You just know I had to say more about the article by Clyde Haberman, which got Pound for Pound quite upset. It saddens me to read in the year 2005 a piece criticizing hip-hop and urban youth for bad grammar, an article that has little purpose other than to show how poorly black people speak and denigrate hip-hop as a joke. Is this what passes for good opinion writing today? The New York Times cannot find a fucking writer who can write eloquently about the most important cultural movement of the last 25 years. The only thing worth mentioning in hip-hop is the Lil' Kim trial and 50 Cent-Game beef? Pathetic.
It's amusing to read a writer writing about New York City upset over bad grammar. Haberman clearly has his ear to the streets, as everyone in the five boroughs speaks like an Oxford professor. Hell, the North American editor of the Oxford English Dictionary, Jesse Sheidlower, says that rap grammar "is grammatically interesting," and that "it's not random, and it's not sloppy." NYC, perhaps more than anywhere in the world, is a laboratory for language, a home to a multitude of languages and dialects, all of which add and mutate the English spoken. There is no language Eden, and this upsets the elitists and regressives that make up the conservative movement.
It puts me in mind of the furor over ebonics from a few years ago, when every conservative and idiot at the National Review suddenly became a linguist. It amazes me how they care so much for the speech patterns of minorities and poor people, but the lives and neighborhoods of these same people are none of their concern. It also amazes me how deaf these critics are to the actual findings of linguists, who have been arguing for years that there is no perfect English. Does anyone still believe in the linguistic purists like who have been so thoroughly discredited? [See here and here for the views of those who studied this issue, as opposed to those looking to make cheap points on the backs of the minorities and the poor]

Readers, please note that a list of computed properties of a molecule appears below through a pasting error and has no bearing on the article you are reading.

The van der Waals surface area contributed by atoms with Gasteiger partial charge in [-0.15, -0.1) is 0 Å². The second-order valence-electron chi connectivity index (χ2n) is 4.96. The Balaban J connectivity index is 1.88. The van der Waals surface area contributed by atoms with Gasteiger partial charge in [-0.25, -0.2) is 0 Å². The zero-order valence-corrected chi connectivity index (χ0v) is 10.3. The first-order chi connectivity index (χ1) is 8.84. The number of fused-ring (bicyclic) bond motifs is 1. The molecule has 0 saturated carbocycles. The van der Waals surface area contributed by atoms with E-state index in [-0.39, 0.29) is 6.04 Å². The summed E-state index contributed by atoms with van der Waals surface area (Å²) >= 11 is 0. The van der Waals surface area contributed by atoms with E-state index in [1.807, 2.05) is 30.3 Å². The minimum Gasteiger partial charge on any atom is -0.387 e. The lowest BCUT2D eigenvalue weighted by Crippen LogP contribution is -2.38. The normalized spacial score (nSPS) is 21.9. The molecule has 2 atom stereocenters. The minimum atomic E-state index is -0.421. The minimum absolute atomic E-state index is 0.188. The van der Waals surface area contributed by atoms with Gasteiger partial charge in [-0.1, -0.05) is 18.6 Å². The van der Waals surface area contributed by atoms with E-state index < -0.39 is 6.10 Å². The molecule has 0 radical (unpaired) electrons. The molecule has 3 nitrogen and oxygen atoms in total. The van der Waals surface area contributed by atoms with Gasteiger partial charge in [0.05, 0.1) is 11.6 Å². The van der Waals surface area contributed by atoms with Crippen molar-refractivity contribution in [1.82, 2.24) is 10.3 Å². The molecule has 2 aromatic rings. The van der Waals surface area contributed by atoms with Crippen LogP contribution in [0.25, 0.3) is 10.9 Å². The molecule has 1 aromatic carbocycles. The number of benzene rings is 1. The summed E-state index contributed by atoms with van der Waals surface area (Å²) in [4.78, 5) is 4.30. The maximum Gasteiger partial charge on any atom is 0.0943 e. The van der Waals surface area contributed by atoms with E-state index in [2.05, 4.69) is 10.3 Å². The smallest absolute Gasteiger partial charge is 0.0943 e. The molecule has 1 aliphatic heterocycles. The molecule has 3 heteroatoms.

For those preparing their witty "Pound for Pound is too sensitive" or "I hate you P.C. police pussies", explain to me the point of the final lines in the article:
For his part, Mr. Cent had trouble reading a prepared statement. Maybe it was because the words were spelled right.
I imagine that some will try to come up with a rationale, but let's not kid ourselves. Haberman is postulating that 50 Cent is an idiot, borderline illiterate. This piece is just another attack on young, black males, following up on those of accused sexual predator Bill Cosby, on the poor, on youth culture and on the cities. It's sad that this is the best writing that the NY Times, paper of record, can find about one of the greatest cities on earth.